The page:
Facility Management

Save Money by Implementing Peak Demand Strategies

Is it possible to use more energy, while at the same time lowering your overall energy cost?


Colby May  ·  November 6, 2017

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Is it possible to use more energy, while at the same time lowering your overall energy cost?

While I need to flesh this out—the answer is yes.  Of course our goals should be managing our energy to the best of our ability, but there are other aspects of our energy use that we must understand.

Electric Use Breakdown:
Our electric bill is measured in a number of ways.  One is kWh or Kilowatts per hour.  The kWh you see on your electric bills are the total number of kilowatts used in a billing cycle (typically 30 days).  Rates per kWh vary, but range from $.06-$.15 per kWh.  KWh is directly tied to our energy use.  If we use more kWh and thus cost increase, if we use less our kWh and thus cost decrease.  However there is another area of utility bills we MUST understand, as many churches (not all) are being charged.  This area is called peak demand.

Understanding Peak Demand:
Peak Demand or kW is energy measured over a 15-minute period of time.  The utility company will then charge you for the HIGHEST 15-minute period for a given month.

For example if your average kW is around 150 kW, then during a very busy and very hot time of the day you decide to turn on all HVAC, Lighting, and plug load your kW spikes to 250.  You will not be charged the 150 kW in reference to peak demand.  The utility company will charge you the 250 kW x the demand rate $10 (fluctuated per region), this means you facility will pay $2,500 opposed to the $1,500. 

Not only this, but also most areas charge an annual Peak Demand (can also be called Ratchet Demand), where the utility will charge the client for the highest kW during a given year.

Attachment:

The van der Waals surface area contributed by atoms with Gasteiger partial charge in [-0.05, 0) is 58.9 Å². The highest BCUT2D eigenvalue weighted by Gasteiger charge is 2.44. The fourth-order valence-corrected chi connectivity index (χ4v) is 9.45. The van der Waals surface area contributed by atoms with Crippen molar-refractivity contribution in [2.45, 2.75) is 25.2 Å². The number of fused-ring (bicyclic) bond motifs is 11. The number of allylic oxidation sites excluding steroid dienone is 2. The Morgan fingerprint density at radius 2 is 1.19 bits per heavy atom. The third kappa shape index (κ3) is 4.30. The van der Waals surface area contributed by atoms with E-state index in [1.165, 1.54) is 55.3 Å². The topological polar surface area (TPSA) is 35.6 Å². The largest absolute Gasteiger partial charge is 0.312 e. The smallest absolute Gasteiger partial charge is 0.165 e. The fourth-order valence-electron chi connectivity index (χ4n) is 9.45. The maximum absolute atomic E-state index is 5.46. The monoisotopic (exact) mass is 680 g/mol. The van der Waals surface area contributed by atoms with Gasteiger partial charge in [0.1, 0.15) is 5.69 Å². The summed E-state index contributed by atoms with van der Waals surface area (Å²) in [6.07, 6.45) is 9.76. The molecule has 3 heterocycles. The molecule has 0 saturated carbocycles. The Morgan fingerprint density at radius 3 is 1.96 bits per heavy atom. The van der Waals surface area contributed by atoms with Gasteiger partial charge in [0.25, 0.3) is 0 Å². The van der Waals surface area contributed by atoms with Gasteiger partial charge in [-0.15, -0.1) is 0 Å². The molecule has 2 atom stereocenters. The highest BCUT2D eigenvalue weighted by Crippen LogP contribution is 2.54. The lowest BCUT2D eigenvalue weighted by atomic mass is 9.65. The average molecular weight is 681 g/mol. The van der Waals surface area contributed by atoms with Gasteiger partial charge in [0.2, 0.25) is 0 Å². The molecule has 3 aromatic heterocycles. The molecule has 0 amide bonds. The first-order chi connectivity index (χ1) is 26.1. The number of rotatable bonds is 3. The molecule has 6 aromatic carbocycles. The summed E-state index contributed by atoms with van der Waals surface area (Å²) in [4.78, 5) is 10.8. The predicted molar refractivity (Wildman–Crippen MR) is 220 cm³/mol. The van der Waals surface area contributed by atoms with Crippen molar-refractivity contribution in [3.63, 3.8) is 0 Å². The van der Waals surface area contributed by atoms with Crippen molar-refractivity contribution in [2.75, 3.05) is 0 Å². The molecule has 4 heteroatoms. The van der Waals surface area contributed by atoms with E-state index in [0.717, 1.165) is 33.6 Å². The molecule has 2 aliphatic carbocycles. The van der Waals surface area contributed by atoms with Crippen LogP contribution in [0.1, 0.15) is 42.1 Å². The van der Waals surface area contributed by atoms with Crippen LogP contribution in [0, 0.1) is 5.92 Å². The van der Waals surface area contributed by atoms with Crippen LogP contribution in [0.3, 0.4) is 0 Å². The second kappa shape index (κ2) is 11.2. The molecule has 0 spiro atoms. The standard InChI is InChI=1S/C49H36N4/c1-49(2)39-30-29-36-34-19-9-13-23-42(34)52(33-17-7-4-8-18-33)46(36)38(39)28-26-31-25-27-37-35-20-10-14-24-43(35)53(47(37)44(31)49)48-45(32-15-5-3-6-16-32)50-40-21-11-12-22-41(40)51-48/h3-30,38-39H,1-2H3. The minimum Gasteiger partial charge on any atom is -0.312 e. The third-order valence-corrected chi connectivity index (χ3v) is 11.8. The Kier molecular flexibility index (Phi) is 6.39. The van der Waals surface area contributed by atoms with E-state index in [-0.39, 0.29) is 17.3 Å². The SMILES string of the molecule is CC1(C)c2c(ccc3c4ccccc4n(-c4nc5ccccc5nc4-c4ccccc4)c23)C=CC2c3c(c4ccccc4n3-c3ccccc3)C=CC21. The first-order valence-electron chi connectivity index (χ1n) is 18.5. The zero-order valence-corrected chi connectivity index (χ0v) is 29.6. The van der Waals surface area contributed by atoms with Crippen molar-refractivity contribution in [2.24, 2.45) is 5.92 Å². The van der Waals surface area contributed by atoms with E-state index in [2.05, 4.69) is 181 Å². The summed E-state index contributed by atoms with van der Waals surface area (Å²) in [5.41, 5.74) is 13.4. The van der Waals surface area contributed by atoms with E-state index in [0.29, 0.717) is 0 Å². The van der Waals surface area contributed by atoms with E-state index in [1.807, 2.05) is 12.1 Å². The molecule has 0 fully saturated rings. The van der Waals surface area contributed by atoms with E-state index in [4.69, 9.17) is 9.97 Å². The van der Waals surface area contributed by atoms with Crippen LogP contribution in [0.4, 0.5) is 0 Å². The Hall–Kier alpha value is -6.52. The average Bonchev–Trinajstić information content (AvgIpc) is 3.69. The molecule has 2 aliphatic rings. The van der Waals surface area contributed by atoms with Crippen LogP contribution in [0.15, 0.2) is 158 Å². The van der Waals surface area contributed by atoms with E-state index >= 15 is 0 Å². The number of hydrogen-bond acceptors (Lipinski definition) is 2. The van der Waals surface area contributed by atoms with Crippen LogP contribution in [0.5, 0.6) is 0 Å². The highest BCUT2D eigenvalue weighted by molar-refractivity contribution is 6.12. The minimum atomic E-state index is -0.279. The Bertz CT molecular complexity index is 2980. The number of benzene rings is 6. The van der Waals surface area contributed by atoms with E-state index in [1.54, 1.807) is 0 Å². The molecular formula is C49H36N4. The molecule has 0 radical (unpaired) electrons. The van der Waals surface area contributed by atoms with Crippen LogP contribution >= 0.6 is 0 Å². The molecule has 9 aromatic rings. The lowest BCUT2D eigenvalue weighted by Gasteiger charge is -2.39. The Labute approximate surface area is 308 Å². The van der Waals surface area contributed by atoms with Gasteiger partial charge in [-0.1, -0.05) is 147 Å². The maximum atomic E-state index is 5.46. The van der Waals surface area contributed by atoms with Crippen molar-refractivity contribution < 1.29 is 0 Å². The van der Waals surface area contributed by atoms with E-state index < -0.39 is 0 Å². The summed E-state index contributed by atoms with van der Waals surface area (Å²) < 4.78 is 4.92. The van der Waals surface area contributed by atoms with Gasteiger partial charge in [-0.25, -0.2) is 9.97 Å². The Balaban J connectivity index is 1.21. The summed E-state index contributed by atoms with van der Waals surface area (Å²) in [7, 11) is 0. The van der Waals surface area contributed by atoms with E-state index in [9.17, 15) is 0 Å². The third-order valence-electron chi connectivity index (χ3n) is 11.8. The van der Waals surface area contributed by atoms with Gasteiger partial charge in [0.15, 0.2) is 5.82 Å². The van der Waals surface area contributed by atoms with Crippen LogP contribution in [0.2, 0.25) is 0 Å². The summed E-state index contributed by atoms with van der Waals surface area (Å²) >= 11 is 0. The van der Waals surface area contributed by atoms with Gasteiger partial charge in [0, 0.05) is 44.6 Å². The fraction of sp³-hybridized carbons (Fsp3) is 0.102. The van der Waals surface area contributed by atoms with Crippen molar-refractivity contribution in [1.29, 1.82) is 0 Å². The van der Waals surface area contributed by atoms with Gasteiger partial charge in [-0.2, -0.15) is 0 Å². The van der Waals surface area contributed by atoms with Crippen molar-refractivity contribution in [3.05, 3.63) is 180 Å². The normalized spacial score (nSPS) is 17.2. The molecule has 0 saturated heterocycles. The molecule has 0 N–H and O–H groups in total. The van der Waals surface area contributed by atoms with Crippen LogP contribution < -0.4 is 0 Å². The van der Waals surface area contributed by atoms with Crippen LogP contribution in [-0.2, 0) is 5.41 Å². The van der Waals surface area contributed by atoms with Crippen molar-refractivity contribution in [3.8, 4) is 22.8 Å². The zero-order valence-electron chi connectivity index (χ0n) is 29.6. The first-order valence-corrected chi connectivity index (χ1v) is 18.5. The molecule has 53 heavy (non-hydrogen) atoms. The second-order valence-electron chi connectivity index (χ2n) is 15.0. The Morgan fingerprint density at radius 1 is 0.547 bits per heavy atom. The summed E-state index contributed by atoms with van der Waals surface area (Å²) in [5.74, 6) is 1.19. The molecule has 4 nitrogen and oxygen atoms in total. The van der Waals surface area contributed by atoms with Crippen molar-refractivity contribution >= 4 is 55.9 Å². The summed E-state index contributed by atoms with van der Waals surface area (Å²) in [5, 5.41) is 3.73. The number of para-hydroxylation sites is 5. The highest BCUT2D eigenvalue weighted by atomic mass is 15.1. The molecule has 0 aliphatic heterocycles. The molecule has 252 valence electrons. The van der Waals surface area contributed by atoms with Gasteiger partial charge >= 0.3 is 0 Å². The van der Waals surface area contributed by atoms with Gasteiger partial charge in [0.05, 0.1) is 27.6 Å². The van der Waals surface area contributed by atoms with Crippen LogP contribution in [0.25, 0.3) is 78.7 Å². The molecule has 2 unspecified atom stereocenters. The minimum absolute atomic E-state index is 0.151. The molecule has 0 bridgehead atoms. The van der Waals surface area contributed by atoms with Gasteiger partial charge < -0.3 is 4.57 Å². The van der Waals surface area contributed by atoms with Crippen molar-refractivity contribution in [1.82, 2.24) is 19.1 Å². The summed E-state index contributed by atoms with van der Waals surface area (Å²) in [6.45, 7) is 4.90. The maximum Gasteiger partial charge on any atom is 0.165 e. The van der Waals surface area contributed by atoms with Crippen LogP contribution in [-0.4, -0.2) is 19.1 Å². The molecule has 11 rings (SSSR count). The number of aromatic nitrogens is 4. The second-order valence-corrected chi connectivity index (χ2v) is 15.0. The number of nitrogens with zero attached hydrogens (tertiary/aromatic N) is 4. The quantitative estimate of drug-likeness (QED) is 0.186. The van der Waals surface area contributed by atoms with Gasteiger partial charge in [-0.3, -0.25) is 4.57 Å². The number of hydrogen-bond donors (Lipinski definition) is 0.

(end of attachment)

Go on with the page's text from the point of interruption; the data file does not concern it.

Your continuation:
For example: Church-A averages 250 kW per month, but during a hot Friday in July the church schedules an outreach event.  The kW skyrockets to 450 kW.  The church will be charged the 450 kW for the next 11- months and not the 250 kW.  This not only impacts the month, but impacts the entire year.  450 x $10 x 12 months = $54,000 compared to 250 x $10 x 12 Months = $30,000.  This one event cost the church $24,000.

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ARTICLE TOPICS

Facility Management · Blogs & Opinion · Energy Efficiency · Facilities Management · Green Building · Operations · All Topics

ABOUT THE AUTHOR

Colby May
Colby May is a Certified Energy Manager, having performed ​o​ver 1,000 energy audits at facilities across the US. ​A graduate of Gordon Conwell​, he has a specific interest in enabling the faith-based community in sustainability and stewardship in order to empower change. Colby​, the CEO of LIT www.consultlit.com​, can be contacted at colby@consultlit.com. He is also a husband of ​thirteen years and father of ​two​ adventurous sons.
Contact Colby May: colby@consultlit.com ·  View More by Colby May


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